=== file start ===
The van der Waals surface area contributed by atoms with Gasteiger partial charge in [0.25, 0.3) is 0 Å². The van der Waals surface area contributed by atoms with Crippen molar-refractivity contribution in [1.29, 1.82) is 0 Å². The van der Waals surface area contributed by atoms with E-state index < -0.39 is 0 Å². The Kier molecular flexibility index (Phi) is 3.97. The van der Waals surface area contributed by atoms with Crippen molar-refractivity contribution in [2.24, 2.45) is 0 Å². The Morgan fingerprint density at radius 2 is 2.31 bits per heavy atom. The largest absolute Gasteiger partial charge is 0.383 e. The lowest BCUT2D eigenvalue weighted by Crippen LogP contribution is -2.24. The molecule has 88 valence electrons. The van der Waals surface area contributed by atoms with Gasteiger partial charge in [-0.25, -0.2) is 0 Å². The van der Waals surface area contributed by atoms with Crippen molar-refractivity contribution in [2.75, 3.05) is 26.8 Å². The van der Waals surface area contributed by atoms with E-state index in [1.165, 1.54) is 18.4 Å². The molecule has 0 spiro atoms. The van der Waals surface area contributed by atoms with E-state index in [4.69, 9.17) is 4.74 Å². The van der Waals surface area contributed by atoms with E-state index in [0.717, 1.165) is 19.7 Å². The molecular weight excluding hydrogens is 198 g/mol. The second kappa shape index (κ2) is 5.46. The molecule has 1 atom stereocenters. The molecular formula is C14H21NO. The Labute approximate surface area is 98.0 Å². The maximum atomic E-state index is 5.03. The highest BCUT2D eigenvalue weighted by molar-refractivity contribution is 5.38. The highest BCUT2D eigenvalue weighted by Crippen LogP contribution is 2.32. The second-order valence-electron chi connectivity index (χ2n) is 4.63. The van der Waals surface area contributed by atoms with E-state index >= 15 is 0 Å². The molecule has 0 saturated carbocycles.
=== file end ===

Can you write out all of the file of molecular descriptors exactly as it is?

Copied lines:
The van der Waals surface area contributed by atoms with Gasteiger partial charge in [0.25, 0.3) is 0 Å². The van der Waals surface area contributed by atoms with Crippen molar-refractivity contribution in [1.29, 1.82) is 0 Å². The van der Waals surface area contributed by atoms with E-state index < -0.39 is 0 Å². The Kier molecular flexibility index (Phi) is 3.97. The van der Waals surface area contributed by atoms with Crippen molar-refractivity contribution in [2.24, 2.45) is 0 Å². The Morgan fingerprint density at radius 2 is 2.31 bits per heavy atom. The largest absolute Gasteiger partial charge is 0.383 e. The lowest BCUT2D eigenvalue weighted by Crippen LogP contribution is -2.24. The molecule has 88 valence electrons. The van der Waals surface area contributed by atoms with Gasteiger partial charge in [-0.25, -0.2) is 0 Å². The van der Waals surface area contributed by atoms with Crippen molar-refractivity contribution in [2.75, 3.05) is 26.8 Å². The van der Waals surface area contributed by atoms with E-state index in [1.165, 1.54) is 18.4 Å². The molecule has 0 spiro atoms. The van der Waals surface area contributed by atoms with E-state index in [4.69, 9.17) is 4.74 Å². The van der Waals surface area contributed by atoms with E-state index in [0.717, 1.165) is 19.7 Å². The molecular weight excluding hydrogens is 198 g/mol. The second kappa shape index (κ2) is 5.46. The molecule has 1 atom stereocenters. The molecular formula is C14H21NO. The Labute approximate surface area is 98.0 Å². The maximum atomic E-state index is 5.03. The highest BCUT2D eigenvalue weighted by molar-refractivity contribution is 5.38. The highest BCUT2D eigenvalue weighted by Crippen LogP contribution is 2.32. The second-order valence-electron chi connectivity index (χ2n) is 4.63. The van der Waals surface area contributed by atoms with E-state index >= 15 is 0 Å². The molecule has 0 saturated carbocycles.